Ohhhh – Look at that!

Ohhhhhh – Look at that! I cannot tell you how many times I uttered those words, and Le Flaneur listened patiently, turned and followed my pointing fingers at heucheras, sailboats, meat packing establishments, roof top restaurants and etc., etc., etc.

Battery Park NYC

We took the train into the city and set off to explore an array of Parks.  We began at Battery Park, South Ferry, where people can get ferries to Staten Island, or Ellis Island or the Statue of Liberty. This area has all been refurbished since we left New York in 1979.  The plantings were big and varied, with spring bloomers, foliage in every shade of green and red, ferns, grasses, and shrubs. The weather was mild, although rain threatened all day, and people were enjoying the promenades along the Hudson River.

Where to go? Castle Clinton? or off to the Islands?

Guide books are available with information about plantings. For the website click here.

Wagner Park

School children were enjoying Wagner Park, the first of the Parks for Battery Park City. Plantings for this Park were designed by Lynden B. Miller who I heard speak about her book, Parks, Plants and People: Beautifying the Urban Landscape. She was the inspiration for this tour. We saw our first roses in bloom here.

The Hudson as Water Feature

These gardens between the Hudson River and the building of Battery Park City look right down at the  tidal river. With its tides and moods the river becomes an amazing water feature.

A luncheon view

We had lunch at the South West Restaurant. We watched the boats on the river, the joggers, bicyclists, moms with strollers, and workers taking their lunch hour picnics.

The Wintergarden

I expected a lavish conservatory to be inside the Wintergarden, but the large skylit lobby had only eight very tall palm trees – and a wonderful photography exhibit of the faces of our Elders, Clint Eastwood, Bishop Tutu, Vanessa Redgrave, Madeline Albright and many others.

Wisteria

We set off  to find The Highline and saw that parks aren’t the only place to see magnificent plants. These wisteria are amazing.

The High Line

We walked uptown and over to 14th Street and ascended to the new High Line Gardens built on the old elevated freight train tracks.  We walked along up to West 23rd Street. The High Line is still being built and planted and will continue up to 34th Street.

Bryant Park

The beauty of the Battery Park City Gardens was an unexpected pleasure. They were so beautiful and were being enjoyed by so many people, even on this less than lovely day. But Bryant Park, the park behind the 42nd St. Public Library, was the highlight of the day. The park was restored and renovated in 1986 and it is a treasure. Seating, drinks, and so much more.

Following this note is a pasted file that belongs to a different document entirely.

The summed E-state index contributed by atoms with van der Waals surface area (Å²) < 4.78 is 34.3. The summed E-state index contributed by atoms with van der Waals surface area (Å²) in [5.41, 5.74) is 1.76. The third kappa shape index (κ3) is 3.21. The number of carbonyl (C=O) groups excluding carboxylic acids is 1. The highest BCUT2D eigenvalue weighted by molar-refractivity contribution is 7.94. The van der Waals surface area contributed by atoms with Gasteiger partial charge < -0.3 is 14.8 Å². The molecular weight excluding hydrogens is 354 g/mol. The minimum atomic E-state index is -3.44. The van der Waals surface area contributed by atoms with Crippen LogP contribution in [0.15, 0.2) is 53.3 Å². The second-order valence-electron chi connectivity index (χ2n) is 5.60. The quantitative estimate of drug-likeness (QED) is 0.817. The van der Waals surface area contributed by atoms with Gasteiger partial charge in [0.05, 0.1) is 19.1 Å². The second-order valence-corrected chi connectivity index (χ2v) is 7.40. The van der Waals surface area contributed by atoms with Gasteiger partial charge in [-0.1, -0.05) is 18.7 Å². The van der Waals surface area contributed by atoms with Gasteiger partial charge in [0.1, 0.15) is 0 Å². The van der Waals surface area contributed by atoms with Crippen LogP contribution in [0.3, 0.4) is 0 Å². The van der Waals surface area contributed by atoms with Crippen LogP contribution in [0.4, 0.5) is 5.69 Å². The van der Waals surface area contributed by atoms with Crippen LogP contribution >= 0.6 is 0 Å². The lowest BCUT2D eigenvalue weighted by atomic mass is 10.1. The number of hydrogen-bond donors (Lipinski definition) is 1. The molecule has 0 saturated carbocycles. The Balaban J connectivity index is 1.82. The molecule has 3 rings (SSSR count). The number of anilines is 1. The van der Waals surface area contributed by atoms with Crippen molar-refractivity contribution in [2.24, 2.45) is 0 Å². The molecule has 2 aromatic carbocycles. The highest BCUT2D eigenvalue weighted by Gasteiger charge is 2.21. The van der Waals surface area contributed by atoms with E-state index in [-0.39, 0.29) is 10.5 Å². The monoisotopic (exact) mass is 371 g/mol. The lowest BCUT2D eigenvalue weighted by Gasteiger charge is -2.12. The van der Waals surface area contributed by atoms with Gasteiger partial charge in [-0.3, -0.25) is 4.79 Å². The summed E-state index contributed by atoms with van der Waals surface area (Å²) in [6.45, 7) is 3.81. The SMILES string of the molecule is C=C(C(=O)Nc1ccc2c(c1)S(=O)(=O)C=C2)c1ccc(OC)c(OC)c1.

Children's Wing of the Bryant Park Reading Room

A section of the park was designated as The Reading Room with a number of bookshelves filled with books and audio books, to be read and returned right there. If you aren’t reading those books you can’t sit in this area of the park.

Book Club Meeting!

Actually, I guess you were allowed to sit here, if you had read the books. A lively book club meeting was being held here.  Nearby were people playing chess and one gentleman was offering chess lessons.  This park is named for one of our great American poets, William Cullen Bryant. A statue of this poet who was born in Cummington, Mass, not far from us, watches over the gatherings in the park. I am sure he will be happy to know that tomorrow we will be celebrating Emily Dickinson at the New York Botanical Garden.

Mark Your Calendars

Tower Hill Daffodil Field

As the gardens green up and come into bloom special events are also popping up everywhere. Tower Hill Botanic Garden will have its Free Spring Open House on Sunday, April 11 from 10 to 5 pm. For the first time visitors will enter through the new Reception Gateway. Right now the famed field of 25,000 daffodils is in bloom. Read about my trip to Tower Hill last summer here.

Next weekend IKEBANA–the Japanese art of floral design–will be the focus of a flower show presented at Tower Hill Botanic Garden by the Boston Chapter of Ikebana International. The Show takes place Friday through Sunday of Patriot’s Day Weekend, April 16-18. The Show is included with regular Garden admission: $10 Adults, $7 Seniors, $5 Youth, and FREE for Tower Hill members and children under 6. Ikebana displays and the whole garden await. There is always something special going on at Tower Hill.

Nasami Farm and Sanctuary in Whately, the native plant nursery of the New England Wildflower Society, will open on weekends Thursday through Sunday, beginning Thursday, April 15. Hours are 10 am to 5 pm. At Nasami,  the New England Wild Flower Society is able to produce native plants suited to the region — its climate and character — on a scale that will make them available to all who wish to use native plants. In addition, Nasami is an ideal location to serve our membership in the Pioneer Valley and collaborate with the region’s nursery and landscaping industries.

Yoga for Gardeners.  Prepare yourself for the gardening season with Lindel Hart, Owner/Director of Hart Yoga, at Yoga for Gardeners, a workshop designed to help you learn ways to keep yourself healthy before, during and after gardening. This special event takes place on Saturday, April 24, 2010, from 9:00 – 11:00 AM at Hart Yoga, 1 Ashfield Street, Shelburne Falls, MA.

Yoga for Gardeners will focus on strengthening the core, opening the shoulders and hips, and protecting your knees and back. These are all areas that are used extensively in gardening. “A healthy, well-prepared body allows for a deeper enjoyment of the work that goes into creating and maintaining your garden,” Hart adds.

The cost of the workshop is $20. Prepayment and pre-registration is required, as space is limited. For more information or to pre-register, contact Lindel Hart at lindel@hartyoga.com or 413.768.9291.